Clause and Its Types
Posted by Issa and Published on Aug 31, 2012
What is a Clause?
A clause is a unit of grammar that contains a predicate and an obvious or implied subject. Every subject and predicate (verb) combination forms a clause. This simply means that every sentence is a clause.
What are the Types of Clauses?
There are two major types of clauses: (1) Independent Clause and (2) Dependent Clause.
1. Independent Clause
An independent clause has a subject and a verb and it can 'stand alone' or function as a sentence. Below are some examples:
- Alice (subject) bursts (verb) into a flood of tears.
- The teacher (subject) totally understands (verb) the bewilderment and fear that often overwhelms young children.
Two Independent Clauses
- Wounds (subject) from a friend can be trusted (predicate), but (coordinator) an enemy (subject) multiplies (verb) kisses.
- Wealth (subject) attracts (verb) many friends but (coordinator) even the closest friend (subject) of the poor man deserts (verb) him. (two independent clauses)
2. Dependent Clause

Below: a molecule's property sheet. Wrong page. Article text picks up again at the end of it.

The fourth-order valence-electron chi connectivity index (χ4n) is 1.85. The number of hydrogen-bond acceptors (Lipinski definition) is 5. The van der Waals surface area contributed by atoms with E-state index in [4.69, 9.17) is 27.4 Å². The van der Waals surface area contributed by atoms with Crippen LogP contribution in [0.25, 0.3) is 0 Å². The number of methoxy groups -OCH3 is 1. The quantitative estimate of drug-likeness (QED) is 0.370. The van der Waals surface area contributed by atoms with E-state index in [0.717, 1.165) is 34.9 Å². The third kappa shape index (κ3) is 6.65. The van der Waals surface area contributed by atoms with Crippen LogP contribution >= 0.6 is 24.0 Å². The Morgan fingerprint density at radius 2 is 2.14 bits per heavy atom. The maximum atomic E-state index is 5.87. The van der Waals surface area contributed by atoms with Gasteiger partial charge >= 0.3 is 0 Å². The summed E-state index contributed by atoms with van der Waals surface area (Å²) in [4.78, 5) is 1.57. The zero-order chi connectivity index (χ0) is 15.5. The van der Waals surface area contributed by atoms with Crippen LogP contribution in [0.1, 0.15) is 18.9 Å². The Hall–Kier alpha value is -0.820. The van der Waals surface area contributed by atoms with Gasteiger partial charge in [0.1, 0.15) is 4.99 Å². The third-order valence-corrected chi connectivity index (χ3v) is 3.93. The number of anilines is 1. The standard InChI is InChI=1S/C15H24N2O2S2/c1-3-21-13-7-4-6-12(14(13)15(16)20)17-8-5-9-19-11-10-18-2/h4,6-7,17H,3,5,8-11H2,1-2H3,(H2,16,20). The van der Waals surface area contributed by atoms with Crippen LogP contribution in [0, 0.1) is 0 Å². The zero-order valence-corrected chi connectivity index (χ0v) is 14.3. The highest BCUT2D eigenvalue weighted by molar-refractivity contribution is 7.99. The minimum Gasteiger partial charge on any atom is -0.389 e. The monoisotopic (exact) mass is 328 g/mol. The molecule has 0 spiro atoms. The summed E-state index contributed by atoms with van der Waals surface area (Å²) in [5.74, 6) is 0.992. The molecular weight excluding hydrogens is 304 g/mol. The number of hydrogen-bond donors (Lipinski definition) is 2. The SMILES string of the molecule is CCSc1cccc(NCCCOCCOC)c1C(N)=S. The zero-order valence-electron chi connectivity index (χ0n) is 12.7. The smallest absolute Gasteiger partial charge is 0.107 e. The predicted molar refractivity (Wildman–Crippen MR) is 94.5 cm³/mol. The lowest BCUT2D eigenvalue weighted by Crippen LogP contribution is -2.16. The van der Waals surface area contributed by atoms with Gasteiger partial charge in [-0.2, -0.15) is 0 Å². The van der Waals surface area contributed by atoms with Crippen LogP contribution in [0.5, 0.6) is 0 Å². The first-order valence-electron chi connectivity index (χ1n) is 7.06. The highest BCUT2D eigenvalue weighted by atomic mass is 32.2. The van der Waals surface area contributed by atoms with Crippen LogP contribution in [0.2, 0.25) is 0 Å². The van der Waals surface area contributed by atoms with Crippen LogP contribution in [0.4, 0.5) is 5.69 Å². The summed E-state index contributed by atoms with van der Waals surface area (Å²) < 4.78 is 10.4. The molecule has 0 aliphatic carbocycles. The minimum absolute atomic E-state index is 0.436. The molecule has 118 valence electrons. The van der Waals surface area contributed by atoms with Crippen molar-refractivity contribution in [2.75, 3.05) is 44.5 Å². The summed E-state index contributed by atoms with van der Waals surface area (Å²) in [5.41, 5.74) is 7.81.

Like an independent clause, a dependent (subordinate) clause contains a subject and a verb, however it cannot stand alone as a sentence. A dependent clause always supplies information to an independent (main) clause. It begins with subordinators or relative pronouns.
- although (subordinator) I (subject) knew (verb) she didn't have any proof
- when (relative pronoun) you (subject) can pick (verb) it off and flick (verb) it away
- unless (subordinator) for some reasons you (subject) had started (verb) a discussion with her about literature or mathematics
Independent Clause + Two Dependent Clauses
- People do not despise a thief (independent clause) if (subordinator) he (subject) steals (verb) to satisfy his hunger when (relative pronoun) he (subject) is starving (verb) (dependent clause).
The subtypes of dependent or subordinate clauses will be discussed in subsequent lessons.
- The Teacher's Grammar Book, Second Edition by James D. Williams (Lawrence Erlbaum Associates Publishers, New Jersey, 2005)
- English Plain and Simple by Jose A. Carillo (The Manila Times Publishing Corp., 2008)